“Things like this have a big potential to educate American citizens,” she said. “Unfortunately, with all these immigration issues that we live and breathe day in and day out, you start to understand that many people take positions and many times are against immigrants.”
Imagination Stage in Bethesda, Md., was after a similar understanding when they launched the ¡Óyeme! program four years ago. Responding to an influx into the region of unaccompanied minors from Central America, Imagination Stage reached out to the minors and invited them to make a play about their experiences. The theatre company commissioned playwright Miriam Gonzales to write the play, and enlisted a government partner in Health and Human Services, who identified youth who might benefit from the program.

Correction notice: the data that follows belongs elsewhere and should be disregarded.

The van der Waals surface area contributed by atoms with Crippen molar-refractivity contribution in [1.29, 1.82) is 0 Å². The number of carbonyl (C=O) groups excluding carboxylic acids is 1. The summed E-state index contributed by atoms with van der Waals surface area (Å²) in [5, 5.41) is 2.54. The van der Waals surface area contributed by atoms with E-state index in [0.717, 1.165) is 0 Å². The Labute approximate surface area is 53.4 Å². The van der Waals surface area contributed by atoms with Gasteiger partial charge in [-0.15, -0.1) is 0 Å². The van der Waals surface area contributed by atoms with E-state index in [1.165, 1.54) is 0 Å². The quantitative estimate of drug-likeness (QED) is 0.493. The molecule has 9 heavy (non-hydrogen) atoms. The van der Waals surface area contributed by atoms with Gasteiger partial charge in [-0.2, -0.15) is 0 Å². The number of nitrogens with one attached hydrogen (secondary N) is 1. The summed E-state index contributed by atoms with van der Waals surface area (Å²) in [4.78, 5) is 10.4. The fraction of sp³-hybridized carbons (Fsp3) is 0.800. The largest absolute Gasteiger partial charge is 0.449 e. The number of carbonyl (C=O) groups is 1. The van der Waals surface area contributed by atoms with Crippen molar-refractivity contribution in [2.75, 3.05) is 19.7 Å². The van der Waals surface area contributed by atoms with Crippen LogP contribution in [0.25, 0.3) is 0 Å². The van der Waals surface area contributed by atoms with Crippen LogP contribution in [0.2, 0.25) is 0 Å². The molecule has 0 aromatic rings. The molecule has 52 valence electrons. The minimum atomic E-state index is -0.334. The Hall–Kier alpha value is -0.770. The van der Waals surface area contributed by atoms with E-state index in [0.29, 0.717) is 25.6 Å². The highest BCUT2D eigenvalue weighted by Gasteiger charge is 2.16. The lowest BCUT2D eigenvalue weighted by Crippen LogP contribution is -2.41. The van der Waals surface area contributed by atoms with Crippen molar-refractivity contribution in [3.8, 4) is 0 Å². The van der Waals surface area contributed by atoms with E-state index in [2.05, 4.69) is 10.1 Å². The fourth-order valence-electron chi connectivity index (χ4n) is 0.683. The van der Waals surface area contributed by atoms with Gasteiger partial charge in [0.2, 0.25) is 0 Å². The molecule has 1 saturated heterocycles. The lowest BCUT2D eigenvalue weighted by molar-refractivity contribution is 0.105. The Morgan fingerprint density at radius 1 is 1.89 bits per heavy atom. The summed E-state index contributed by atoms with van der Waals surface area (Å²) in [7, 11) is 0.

Imagination Stage always made sure to have social workers on hand during program sessions, as many of these young people experienced trauma in their home countries and in their journey to the United States. ¡Óyeme! offered a safe space for the youth to share their stories, learn about theatre, and create a bilingual play called Óyeme the Beautiful, which has now toured schools throughout the area, reaching students who have made the same journey and those who haven’t.
After each school performance, a teaching artist leads students through activities, one of which asks them to write a letter home in the voice of one of the play’s characters. It’s here that Imagination Stage staff have seen evidence of the play’s power to build empathy. One student wrote, ventriloquizing an immigrant: “I’ve come to the USA. I miss you all. I have been making lots of friends. I’m hopeful that one day you’ll be able to come join me. Everything here is so beautiful. I’m safe here.”